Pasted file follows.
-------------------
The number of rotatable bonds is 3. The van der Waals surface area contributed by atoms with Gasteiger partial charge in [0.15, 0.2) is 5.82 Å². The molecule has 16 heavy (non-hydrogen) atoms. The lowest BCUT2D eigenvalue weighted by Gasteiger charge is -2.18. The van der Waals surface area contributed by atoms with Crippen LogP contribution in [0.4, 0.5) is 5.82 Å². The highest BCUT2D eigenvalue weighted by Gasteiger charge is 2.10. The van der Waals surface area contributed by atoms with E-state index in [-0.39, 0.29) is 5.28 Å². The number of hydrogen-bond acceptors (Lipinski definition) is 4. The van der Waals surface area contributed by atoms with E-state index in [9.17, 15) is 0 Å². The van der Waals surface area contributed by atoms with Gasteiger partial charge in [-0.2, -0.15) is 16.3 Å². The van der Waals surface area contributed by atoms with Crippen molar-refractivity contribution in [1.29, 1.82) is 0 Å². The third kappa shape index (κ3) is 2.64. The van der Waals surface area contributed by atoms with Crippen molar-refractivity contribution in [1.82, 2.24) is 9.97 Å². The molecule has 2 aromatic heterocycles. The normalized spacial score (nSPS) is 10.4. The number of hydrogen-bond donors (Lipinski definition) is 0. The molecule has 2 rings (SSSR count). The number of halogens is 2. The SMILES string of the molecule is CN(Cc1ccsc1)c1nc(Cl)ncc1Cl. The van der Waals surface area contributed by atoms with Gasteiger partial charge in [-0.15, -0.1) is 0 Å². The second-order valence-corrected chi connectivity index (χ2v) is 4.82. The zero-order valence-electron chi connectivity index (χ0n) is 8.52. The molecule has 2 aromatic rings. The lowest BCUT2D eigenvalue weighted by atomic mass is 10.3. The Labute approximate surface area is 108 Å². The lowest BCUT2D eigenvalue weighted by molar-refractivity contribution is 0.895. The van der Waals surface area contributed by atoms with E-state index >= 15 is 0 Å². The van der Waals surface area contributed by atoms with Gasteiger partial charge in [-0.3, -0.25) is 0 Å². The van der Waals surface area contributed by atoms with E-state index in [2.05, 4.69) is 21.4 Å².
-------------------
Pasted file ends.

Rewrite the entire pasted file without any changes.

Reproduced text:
The number of rotatable bonds is 3. The van der Waals surface area contributed by atoms with Gasteiger partial charge in [0.15, 0.2) is 5.82 Å². The molecule has 16 heavy (non-hydrogen) atoms. The lowest BCUT2D eigenvalue weighted by Gasteiger charge is -2.18. The van der Waals surface area contributed by atoms with Crippen LogP contribution in [0.4, 0.5) is 5.82 Å². The highest BCUT2D eigenvalue weighted by Gasteiger charge is 2.10. The van der Waals surface area contributed by atoms with E-state index in [-0.39, 0.29) is 5.28 Å². The number of hydrogen-bond acceptors (Lipinski definition) is 4. The van der Waals surface area contributed by atoms with E-state index in [9.17, 15) is 0 Å². The van der Waals surface area contributed by atoms with Gasteiger partial charge in [-0.2, -0.15) is 16.3 Å². The van der Waals surface area contributed by atoms with Crippen molar-refractivity contribution in [1.29, 1.82) is 0 Å². The third kappa shape index (κ3) is 2.64. The van der Waals surface area contributed by atoms with Crippen molar-refractivity contribution in [1.82, 2.24) is 9.97 Å². The molecule has 2 aromatic heterocycles. The normalized spacial score (nSPS) is 10.4. The number of hydrogen-bond donors (Lipinski definition) is 0. The molecule has 2 rings (SSSR count). The number of halogens is 2. The SMILES string of the molecule is CN(Cc1ccsc1)c1nc(Cl)ncc1Cl. The van der Waals surface area contributed by atoms with Gasteiger partial charge in [-0.15, -0.1) is 0 Å². The second-order valence-corrected chi connectivity index (χ2v) is 4.82. The zero-order valence-electron chi connectivity index (χ0n) is 8.52. The molecule has 2 aromatic rings. The lowest BCUT2D eigenvalue weighted by atomic mass is 10.3. The Labute approximate surface area is 108 Å². The lowest BCUT2D eigenvalue weighted by molar-refractivity contribution is 0.895. The van der Waals surface area contributed by atoms with E-state index >= 15 is 0 Å². The van der Waals surface area contributed by atoms with Gasteiger partial charge in [-0.3, -0.25) is 0 Å². The van der Waals surface area contributed by atoms with E-state index in [2.05, 4.69) is 21.4 Å².